Xi, Putin sign joint statement on deepening comprehensive strategic partnership of coordination for the new era
Chinese President Xi Jinping and Russian President Vladimir Putin jointly signed and released here on Tuesday the Joint Statement of the People’s Republic of China and the Russian Federation on Deepening the Comprehensive Strategic Partnership of Coordination for the New Era at the Kremlin in Moscow.
In the statement, the two sides pointed out that China-Russia relations are not the kind of military-political alliance during the Cold War, but transcend such a model of state-to-state relations and have the nature of no-alliance, no-confrontation and not targeting any third party.
They said that different countries have different histories, cultures and national conditions, and they all have the right to choose their own development path. There is no such a thing as a superior “democracy.” The Russian side highly regards the Global Civilization Initiative proposed by the Chinese side.
The Russian side in the statement reaffirms its adherence to the one-China principle, recognizes Taiwan as an inalienable part of Chinese territory, opposes any form of “Taiwan independence,” and firmly supports China’s measures to safeguard its sovereignty and territorial integrity.
Both sides agree to strengthen cooperation in law enforcement such as preventing the “color revolution,” and cracking down on the “three forces” including the “East Turkistan Islamic Movement,” transnational organized crime, economic crime and drug crime.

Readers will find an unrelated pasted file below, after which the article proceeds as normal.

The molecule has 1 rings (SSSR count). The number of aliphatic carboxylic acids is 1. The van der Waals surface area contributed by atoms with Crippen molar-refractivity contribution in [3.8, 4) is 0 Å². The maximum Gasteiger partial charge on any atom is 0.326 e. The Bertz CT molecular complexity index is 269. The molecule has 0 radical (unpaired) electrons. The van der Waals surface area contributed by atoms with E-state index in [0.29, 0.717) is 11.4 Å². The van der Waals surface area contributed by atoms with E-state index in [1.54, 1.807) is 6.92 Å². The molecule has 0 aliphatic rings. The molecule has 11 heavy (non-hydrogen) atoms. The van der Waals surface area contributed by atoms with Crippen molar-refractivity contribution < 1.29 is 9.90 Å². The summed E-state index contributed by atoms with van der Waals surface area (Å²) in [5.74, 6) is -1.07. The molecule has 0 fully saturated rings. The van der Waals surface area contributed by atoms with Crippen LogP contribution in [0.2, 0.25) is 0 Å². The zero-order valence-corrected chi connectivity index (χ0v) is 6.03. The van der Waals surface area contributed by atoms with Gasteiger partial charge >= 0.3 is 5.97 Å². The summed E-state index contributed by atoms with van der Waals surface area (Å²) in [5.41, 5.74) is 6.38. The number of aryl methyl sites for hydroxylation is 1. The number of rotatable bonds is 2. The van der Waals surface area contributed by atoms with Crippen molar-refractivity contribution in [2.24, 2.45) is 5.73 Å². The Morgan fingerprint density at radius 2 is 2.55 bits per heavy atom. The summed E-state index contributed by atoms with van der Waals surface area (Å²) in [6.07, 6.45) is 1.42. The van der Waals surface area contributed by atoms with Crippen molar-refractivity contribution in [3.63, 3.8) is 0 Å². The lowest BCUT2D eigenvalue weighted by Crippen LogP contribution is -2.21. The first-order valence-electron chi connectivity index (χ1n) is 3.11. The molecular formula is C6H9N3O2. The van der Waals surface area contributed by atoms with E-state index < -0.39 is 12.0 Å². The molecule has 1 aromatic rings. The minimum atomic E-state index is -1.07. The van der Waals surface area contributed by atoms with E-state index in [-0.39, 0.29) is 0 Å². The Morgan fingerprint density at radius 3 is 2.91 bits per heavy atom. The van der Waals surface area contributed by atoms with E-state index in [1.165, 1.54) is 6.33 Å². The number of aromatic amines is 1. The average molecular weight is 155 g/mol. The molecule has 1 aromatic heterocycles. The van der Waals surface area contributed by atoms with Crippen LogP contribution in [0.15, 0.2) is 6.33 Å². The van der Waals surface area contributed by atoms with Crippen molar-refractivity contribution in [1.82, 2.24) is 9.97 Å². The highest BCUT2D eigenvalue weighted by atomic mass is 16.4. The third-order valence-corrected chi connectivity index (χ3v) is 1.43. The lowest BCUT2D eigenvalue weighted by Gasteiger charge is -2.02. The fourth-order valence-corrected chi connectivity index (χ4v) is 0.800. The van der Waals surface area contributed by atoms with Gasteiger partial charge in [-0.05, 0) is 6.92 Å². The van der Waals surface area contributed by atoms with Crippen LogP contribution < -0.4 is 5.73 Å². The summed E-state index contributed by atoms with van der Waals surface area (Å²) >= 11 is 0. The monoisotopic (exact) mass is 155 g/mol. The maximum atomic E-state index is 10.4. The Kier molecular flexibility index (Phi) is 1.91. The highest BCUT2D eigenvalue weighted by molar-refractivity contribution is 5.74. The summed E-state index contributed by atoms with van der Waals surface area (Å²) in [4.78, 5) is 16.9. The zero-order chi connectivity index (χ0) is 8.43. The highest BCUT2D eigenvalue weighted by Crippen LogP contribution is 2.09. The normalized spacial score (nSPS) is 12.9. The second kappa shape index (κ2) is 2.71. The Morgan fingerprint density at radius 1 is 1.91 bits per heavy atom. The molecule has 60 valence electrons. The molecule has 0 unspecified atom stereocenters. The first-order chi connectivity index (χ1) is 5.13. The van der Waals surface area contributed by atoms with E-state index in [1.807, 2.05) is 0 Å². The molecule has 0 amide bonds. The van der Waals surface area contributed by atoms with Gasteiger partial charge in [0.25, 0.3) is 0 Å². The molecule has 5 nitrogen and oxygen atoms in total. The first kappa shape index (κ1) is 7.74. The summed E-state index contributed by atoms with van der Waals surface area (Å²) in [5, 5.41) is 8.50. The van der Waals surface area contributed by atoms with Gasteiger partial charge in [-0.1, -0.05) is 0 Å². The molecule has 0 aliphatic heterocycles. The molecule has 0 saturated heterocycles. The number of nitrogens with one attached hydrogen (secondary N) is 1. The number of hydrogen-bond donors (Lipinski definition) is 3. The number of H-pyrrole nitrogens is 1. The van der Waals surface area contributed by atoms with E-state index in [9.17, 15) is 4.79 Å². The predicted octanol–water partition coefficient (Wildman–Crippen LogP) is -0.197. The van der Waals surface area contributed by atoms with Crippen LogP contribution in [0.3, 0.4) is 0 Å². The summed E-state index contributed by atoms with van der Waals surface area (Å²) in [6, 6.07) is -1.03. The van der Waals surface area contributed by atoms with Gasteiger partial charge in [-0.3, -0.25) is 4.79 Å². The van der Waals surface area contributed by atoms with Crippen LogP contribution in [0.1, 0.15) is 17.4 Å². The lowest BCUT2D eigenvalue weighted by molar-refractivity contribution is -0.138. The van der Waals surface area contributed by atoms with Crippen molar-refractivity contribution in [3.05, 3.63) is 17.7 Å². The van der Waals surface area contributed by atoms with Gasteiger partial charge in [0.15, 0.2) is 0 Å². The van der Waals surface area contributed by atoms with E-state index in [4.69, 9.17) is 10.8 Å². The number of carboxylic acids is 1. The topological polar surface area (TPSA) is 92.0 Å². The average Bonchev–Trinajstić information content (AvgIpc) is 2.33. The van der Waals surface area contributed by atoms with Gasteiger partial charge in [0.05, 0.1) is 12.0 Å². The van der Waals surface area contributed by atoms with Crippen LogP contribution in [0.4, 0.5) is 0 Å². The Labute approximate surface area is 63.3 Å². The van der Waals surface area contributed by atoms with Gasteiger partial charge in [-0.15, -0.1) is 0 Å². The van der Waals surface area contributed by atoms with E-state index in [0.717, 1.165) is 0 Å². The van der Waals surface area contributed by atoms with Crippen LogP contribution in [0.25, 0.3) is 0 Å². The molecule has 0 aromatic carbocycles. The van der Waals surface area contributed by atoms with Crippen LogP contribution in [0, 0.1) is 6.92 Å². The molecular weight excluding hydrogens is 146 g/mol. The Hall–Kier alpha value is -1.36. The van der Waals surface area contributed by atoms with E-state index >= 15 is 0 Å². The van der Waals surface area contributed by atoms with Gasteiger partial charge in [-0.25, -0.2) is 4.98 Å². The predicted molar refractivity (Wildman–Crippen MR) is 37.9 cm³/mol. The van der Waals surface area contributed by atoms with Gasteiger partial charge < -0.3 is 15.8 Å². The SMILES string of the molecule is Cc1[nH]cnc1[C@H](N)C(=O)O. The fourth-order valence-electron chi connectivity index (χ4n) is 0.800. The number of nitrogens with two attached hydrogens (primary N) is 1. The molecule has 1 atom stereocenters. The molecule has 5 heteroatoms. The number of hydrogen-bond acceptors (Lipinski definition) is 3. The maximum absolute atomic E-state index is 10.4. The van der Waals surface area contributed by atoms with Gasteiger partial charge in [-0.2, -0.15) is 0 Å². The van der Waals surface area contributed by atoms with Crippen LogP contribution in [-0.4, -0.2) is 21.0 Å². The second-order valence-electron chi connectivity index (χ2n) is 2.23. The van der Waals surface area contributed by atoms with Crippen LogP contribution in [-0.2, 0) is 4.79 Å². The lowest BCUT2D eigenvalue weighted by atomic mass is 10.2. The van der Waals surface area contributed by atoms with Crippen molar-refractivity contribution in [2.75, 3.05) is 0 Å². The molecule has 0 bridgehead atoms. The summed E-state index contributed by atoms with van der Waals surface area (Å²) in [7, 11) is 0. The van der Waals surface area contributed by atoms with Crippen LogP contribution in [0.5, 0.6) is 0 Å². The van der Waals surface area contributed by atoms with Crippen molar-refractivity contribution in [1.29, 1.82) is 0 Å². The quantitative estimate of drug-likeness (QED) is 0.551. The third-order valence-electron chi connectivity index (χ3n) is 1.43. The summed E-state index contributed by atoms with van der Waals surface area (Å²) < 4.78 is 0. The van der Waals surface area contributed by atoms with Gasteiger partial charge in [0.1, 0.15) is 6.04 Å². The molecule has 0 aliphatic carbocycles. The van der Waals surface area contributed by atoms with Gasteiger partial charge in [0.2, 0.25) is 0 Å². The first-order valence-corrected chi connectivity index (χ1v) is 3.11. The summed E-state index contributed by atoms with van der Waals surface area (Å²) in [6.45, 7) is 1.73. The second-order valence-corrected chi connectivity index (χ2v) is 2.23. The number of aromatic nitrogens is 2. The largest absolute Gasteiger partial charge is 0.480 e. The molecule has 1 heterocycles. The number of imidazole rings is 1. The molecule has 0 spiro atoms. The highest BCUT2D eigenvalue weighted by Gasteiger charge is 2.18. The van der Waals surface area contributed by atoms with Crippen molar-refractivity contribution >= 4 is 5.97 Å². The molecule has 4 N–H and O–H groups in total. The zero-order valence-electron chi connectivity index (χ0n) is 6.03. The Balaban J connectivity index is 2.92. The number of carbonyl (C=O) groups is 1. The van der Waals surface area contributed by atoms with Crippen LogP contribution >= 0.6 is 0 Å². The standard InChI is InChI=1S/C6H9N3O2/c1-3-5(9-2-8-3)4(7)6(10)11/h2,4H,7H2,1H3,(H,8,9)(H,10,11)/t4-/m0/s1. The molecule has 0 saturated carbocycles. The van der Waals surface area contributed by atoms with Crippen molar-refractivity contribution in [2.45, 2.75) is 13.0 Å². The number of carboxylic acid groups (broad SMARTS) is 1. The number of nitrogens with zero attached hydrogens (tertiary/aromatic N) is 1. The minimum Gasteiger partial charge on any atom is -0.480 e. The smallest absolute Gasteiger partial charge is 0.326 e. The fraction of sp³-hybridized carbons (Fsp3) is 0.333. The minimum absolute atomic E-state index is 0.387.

The two, according to the statement, will build a closer partnership for energy cooperation, support enterprises of both sides in promoting energy cooperation projects such as oil and gas, coal, electricity and nuclear energy, and promote the implementation of initiatives that will help reduce greenhouse gas emissions, including the use of low-emission energy and renewable energy.
They will also jointly safeguard international energy security including the security of key cross-border infrastructure, and maintain the stability of industry and supply chains of energy products.
Russia spoke highly of the Global Development Initiative (GDI) and will continue to participate in the work of the Group of Friends of the GDI.
The two countries call on an objective, impartial and professional investigation into the explosion of the Nord Stream pipeline, said the statement, adding that they jointly oppose the attempt to politicize origin tracing of viruses.
China and Russia express serious concerns about the consequences and risks of the trilateral security partnership – AUKUS and related nuclear-powered submarine cooperation programs among the United States, Britain and Australia on regional strategic stability.
The two sides strongly urge AUKUS members to strictly fulfill their obligations of non-proliferation of weapons of mass destruction and their means of delivery, and safeguard regional peace, stability and development.
They also express serious concern about Japan’s plan to discharge nuclear-contaminated water from the Fukushima nuclear power plant accident into the sea this year, and stressed that Japan must conduct transparent and full consultations with neighboring countries and other stakeholders and relevant international agencies.
The two sides urged Japan to properly handle the nuclear-contaminated water in a scientific, transparent and safe manner, and accept the long-term supervision of the International Atomic Energy Agency and related countries, so as to effectively protect the marine environment and the rights to health of people of all countries.